Sunday, February 21, 2010

Gender essentialism for a good cause? or at least with some good outcomes for women

This story in today's New York Times, dateline Sofia, Bulgaria, intrigued me--in part because of the gender essentialism angle. Dan Bilefsky writes of the rise of women in Bulgarian politics, thanks at least in part to support from Prime Minister Boiko Borisov. Bilefsky quotes Borisov, who mentions his mother and German Chancellor Angela Merkel as among his role models:

“Women are more diligent than men, and they don’t take long lunches or go to the bar.”

* * *

“Women have stronger characters than men because when they say no they mean no, and they are less corruptible,” he said last summer, inaugurating the women’s wing of his center-right party.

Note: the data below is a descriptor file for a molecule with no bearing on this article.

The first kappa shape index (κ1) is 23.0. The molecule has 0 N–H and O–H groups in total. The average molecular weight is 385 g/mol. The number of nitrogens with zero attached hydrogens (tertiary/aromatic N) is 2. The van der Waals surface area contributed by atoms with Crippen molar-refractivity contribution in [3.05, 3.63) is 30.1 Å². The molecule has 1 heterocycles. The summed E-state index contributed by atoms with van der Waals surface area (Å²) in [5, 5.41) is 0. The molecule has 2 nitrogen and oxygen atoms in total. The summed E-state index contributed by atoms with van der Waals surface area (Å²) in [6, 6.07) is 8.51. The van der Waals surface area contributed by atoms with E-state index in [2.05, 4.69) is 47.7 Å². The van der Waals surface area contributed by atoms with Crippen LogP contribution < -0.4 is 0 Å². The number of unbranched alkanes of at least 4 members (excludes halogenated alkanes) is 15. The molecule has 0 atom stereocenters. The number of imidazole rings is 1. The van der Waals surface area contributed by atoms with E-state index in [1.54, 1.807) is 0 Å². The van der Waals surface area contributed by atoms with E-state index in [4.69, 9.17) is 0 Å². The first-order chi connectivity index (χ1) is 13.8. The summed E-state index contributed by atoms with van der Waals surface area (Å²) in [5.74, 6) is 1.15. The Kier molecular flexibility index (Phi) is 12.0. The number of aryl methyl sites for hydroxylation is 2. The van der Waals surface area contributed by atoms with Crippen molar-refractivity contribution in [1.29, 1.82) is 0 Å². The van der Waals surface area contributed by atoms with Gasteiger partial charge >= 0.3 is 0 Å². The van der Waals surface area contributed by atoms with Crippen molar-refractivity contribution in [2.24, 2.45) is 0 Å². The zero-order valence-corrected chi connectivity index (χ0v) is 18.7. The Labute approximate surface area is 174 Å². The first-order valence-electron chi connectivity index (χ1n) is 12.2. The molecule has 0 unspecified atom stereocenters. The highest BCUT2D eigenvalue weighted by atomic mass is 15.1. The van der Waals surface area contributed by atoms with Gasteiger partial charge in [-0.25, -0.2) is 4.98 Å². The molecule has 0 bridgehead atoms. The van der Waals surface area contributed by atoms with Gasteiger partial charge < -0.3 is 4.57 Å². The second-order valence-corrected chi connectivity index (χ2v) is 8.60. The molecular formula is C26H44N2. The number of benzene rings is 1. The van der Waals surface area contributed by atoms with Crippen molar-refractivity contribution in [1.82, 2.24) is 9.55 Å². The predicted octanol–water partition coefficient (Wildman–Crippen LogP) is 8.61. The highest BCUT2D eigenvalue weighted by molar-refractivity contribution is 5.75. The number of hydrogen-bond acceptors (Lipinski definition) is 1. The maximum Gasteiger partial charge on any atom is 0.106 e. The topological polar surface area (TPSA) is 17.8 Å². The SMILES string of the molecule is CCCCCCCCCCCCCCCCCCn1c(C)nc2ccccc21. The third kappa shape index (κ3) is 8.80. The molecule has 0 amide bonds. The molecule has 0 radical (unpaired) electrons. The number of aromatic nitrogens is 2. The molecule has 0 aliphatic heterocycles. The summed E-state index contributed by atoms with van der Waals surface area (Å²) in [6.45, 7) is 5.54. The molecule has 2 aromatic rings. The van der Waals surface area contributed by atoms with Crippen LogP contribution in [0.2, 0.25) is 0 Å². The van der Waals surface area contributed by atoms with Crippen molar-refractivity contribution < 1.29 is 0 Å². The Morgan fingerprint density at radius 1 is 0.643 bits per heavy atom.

“It’s hard to admit, but women are less corruptible than men and are cleaner. ... Because they are more risk averse.”

The story features further speculation about whether women are, in fact, less corruptible and, if so, why that might be. It also provides details of women's rise in Bulgarian and other Balkan states' political arenas and is well worth a read.

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